Best Motorcycle Helmets – Must-have For Each Rider

According to the National Highway Traffic Safety Administration (NHTSA), around 1,859 lives were saved in 2016 simply because of motorcycle helmets. Around 802 lives would have been saved within the same year had all motorcyclists or bikers worn helmets. You read that right. If only, eh? Well, don’t let yourself become a statistic. Get yourself a motorcycle helmet if you plan on riding a bike anytime soon. Of course, choosing one isn’t going to be easy, especially with so many options in the market. If you’re pressed for time and plan to go on the open road ASAP, we’ve got just the thing for you – a list of the best motorcycle helmets this 2018.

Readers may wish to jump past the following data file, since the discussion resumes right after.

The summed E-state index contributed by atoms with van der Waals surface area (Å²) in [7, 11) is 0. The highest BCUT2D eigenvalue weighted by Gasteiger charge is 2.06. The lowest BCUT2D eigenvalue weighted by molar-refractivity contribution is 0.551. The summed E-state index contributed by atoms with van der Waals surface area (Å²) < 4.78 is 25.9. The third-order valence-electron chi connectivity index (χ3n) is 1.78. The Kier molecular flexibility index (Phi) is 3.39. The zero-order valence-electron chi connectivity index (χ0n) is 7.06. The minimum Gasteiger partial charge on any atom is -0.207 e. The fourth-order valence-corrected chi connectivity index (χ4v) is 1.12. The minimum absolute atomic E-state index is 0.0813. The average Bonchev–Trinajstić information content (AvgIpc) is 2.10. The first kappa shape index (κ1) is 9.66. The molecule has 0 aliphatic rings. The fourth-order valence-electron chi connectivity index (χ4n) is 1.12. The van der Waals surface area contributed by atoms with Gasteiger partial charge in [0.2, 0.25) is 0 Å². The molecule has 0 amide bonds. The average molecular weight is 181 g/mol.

Top 9 Motorcycle Helmets Of 2019 Reviewed

1. Bell Qualifier Street Helmet

Best Motorcycle Helmet For The Money

If you want a motorcycle helmet that’s simple, sturdy, comfortable AND affordable, then you don’t need to look further than the Bell Qualifier. The helmet is constructed of a lightweight polycarbonate/ABS shell and features a fully padded interior. This includes contoured cheek pads and a washable, removable liner that is also antibacterial.

The helmet also comes with an anti-fog, anti-scratch, and UV protected ClickRelease Shield. To keep your head cool even during scorching summers, the helmet has a Velocity Flow Ventilation system and FlowAdjust. However, it comes with a clear visor. If you want a dark or self-darkening visor, you will need to pay more. The Wind Collar that’s supposed to reduce noise significantly doesn’t work as well when you’re going 50 mph or faster. Some users report that the sizes run small for them.